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Japan Journal

No More Bombs: The Legacy of Hiroshima and the A-Bomb - Part 3 of 3

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There’s a model of the city before the bomb, a bustling metropolis of about 350,000 with a good reputation for higher education, and a military base.

City after the atomic bomb (

While the pictures of the physical damage to Hiroshima are devastating, I’ve seen similar ones of the aftermath of the bombings of Tokyo, Osaka, Kobe, Fukuoka, and Sendai that show a similar scale of physical destruction as unimaginable as it seems today. In March 1945, Tokyo was fire bombed for two hours, leaving 16 square miles of the eastern side of the city destroyed; 88,793 dead, 130,000 injured, a total of 268,000 dwellings burnt down, and a million homeless. For thirty-six hours the U.S. hit Nagoya and Osaka, on March 23, and four nights later, Kobe. Washington, delighted by General Lemay’s success, designated 33 more cities as future targets.

No amount of preparation, study, or pontification, can really prepare one for the displays of A-bomb artifacts and materials in the West Building. The horrible and awesome spectacle records the moment when mankind lost a certain innocence from which it has never recovered.

A moment, no; it’s actually an eternity that’s frozen in time. Here in the chilling artifacts one beholds a watch stopped forever at 8:15, a molten mass of copper-colored metal which was a child’s tiny tri-cycle, shreds of school uniforms ripped away by the blast, the shadow on the steps that remains of someone who was vaporized 260 meters from the hypocenter.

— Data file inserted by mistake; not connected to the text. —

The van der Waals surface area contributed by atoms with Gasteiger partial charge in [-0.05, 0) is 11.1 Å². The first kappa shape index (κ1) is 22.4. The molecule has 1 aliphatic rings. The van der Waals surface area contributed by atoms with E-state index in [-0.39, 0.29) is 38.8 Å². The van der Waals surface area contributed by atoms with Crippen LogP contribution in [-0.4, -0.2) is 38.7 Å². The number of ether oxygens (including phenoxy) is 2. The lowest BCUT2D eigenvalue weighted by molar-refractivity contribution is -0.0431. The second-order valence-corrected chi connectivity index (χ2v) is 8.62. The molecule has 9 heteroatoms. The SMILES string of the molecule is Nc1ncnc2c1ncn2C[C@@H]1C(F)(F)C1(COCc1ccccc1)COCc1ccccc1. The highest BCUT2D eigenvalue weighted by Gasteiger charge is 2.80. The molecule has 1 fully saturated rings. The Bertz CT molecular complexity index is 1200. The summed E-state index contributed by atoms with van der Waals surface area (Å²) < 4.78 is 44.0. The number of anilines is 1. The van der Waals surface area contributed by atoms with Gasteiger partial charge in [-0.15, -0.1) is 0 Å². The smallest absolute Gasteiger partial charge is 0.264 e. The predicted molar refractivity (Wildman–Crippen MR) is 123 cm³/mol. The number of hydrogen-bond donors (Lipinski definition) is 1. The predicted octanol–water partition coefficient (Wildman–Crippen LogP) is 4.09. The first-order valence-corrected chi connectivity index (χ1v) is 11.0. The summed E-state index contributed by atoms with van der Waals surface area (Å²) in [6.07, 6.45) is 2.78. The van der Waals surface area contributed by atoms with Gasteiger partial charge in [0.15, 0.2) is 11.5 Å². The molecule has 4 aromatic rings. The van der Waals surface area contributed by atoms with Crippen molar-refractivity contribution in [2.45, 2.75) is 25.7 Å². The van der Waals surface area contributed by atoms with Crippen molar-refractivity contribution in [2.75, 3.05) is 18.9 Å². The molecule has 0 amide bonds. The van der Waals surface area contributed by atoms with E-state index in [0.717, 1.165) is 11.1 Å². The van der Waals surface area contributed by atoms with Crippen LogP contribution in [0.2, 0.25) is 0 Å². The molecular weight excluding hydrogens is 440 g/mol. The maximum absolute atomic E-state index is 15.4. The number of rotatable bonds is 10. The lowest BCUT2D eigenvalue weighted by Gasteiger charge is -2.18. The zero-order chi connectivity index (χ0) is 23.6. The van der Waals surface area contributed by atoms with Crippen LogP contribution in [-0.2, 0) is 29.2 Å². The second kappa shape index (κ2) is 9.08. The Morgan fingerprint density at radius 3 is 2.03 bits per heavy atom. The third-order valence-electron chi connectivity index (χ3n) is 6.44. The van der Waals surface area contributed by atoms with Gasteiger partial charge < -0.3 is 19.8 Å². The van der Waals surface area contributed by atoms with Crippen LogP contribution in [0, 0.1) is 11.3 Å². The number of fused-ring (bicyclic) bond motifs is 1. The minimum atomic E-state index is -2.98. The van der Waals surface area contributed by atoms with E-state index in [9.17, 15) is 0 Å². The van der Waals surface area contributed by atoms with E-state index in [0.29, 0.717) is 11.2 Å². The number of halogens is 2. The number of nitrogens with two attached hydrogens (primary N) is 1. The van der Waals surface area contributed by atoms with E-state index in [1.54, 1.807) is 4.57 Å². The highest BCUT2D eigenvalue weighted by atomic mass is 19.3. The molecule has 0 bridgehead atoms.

And then there was the rain, the black rain, that fell in the maelstrom of the bomb amidst the howls and cries and whimpers and a death-like shock; the black, demonic rain, quenching nothing, useless but deadly, the mocking rain.

Perhaps it’s the perfect metaphor for all of the useless hyperbole and rationalization that led up to that moment and which would haunt us for the rest of the century and, undoubtedly, for eternity.

The truth of human nature is…? There is no getting away from the fact that we possess the capability to unleash this kind of madness upon ourselves. Truly, the monsters aren’t over there, defined by a certain race, religion, creed, or color; we are the monsters, the grotesque masks, the surreal images of human deformity that we usually miss as true glimpses of ourselves. No, they aren’t “over there” somewhere in outer space, in some country you’ll never visit or in some never-never land: they are right here. Once that ancient wisdom sinks in then the finger pointing stops: the “us” versus “them”, the Hate. When you realize that it does not matter that it was them, it could have been us, the madness of comparing sufferings with suffering, as though it were something quantifiable is gone. That for this evil all of humanity owes a compensation to them that absolutely cannot be measured; that is these people, of all people, can forgive, then that has got to be the lesson that we must take away from this most remarkable museum.